Is this correct?
    We do not at this time have any sustained fusion reactions. So the reactions are transient. It takes quite a bit of heat to cause fusion to occur and that must be input to the reactor from an outside source. Once there is sufficient temperature to cause fusion to occur, heat is generated by the reaction.

    Breakeven occurs when the energy output of the fusion reaction is equal to the energy input from outside sources.

    Below breakeven the operation is net energy consumer. At breakeven the operation creates as much energy as it consumes from outside sources. Beyond breakeven there is anet production of energy. In order to have an energy source, as opposed to a sink, it is necessary to operate beyond breakeven.

    The reason for interest in experiments that do not breakeven is simply to learn enough about creating the conditions necessary for fusion to develop scientific proof of principle for later application to development of a practical fusion system. As things stand now the problems are such that no one knows how to design a practical fusion system. There are several competing approaches.

    "No one" most certainly includes "Cold Fusion" and other delusional people.
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  6. #5 Re: fusion reactor break even 
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    Quote Originally Posted by DrRocket

    As things stand now the problems are such that no one knows how to design a practical fusion system. There are several competing approaches.

    "No one" most certainly includes "Cold Fusion" and other delusional people.
    And I thought you had mellowed!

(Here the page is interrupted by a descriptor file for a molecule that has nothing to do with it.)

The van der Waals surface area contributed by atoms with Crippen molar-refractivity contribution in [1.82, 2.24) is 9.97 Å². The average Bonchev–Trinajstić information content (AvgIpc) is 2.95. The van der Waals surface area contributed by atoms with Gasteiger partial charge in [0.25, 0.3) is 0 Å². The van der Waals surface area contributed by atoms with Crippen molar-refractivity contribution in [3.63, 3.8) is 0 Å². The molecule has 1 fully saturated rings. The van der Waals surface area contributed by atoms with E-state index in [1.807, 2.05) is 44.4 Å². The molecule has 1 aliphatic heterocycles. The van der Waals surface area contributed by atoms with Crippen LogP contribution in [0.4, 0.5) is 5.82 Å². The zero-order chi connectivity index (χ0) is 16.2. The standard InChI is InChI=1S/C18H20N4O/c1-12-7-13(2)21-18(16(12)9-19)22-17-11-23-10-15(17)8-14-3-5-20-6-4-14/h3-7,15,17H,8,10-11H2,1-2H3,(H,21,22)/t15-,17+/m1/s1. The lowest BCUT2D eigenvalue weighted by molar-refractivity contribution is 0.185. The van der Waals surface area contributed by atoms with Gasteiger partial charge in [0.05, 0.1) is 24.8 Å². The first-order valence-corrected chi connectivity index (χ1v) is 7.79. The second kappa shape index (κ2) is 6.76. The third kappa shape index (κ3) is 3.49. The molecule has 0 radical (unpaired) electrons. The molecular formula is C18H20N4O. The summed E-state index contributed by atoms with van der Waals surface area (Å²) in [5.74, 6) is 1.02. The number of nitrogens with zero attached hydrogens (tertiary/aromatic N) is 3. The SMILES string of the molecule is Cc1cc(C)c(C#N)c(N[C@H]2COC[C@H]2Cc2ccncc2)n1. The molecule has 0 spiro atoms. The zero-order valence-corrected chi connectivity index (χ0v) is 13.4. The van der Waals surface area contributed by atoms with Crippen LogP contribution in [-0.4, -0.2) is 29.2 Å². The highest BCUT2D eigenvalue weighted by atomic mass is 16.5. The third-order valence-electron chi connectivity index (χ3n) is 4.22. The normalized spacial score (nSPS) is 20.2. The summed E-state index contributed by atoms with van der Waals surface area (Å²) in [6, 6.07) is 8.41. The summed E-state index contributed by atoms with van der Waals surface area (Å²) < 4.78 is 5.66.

Still, I must say I have to agree with you.
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    Forum Ph.D. Dave Wilson's Avatar
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    I remember something called JET ( Joint European Torus ) It started off in the 70`s and it seems to be just plodding along, consuming vast amounts of energy and money. I am almost certain that there has been some valuable spin - off, but I do not know what, here is a link to JET.

    http://www.jet.efda.org/
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  8. #7  
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    .................................................. ...............................
    Of all the wonders in the universe, none is likely more fascinating and complicated than human nature.

    "Two things are infinite: the universe and human stupidity; and I'm not sure about the universe."

    "Great spirits have always found violent opposition from mediocrities. The latter cannot understand it when a man does not thoughtlessly submit to hereditary prejudices but honestly and courageously uses his intelligence"

    -Einstein

    http://boinc.berkeley.edu/download.php

    Use your computing strength for science!
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  9. #8  
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    Quote Originally Posted by Cold Fusion
    HAHAHAHAHAHAHAHA!!!!!!!! You are very funny. Delusional? Really? Well, I'm glad it seems people intrinsically believe that; it will work in my favor in due time.

    You need to do more research. The mainstream scientific community is based off of mediocrity. No great feats, and no great plunders (they inadvertently strive for at least). It is the minority, composed of the great feats and plunders that is capable of vastly exceeding the common PhD's cognitive awareness....as I have demonstrated without a doubt so far. How many PhD's over how much time? Quite a bit on both ends, shame on the mainstream...someone as little as me making a mockery of them.
    Thank you very much for proving my point.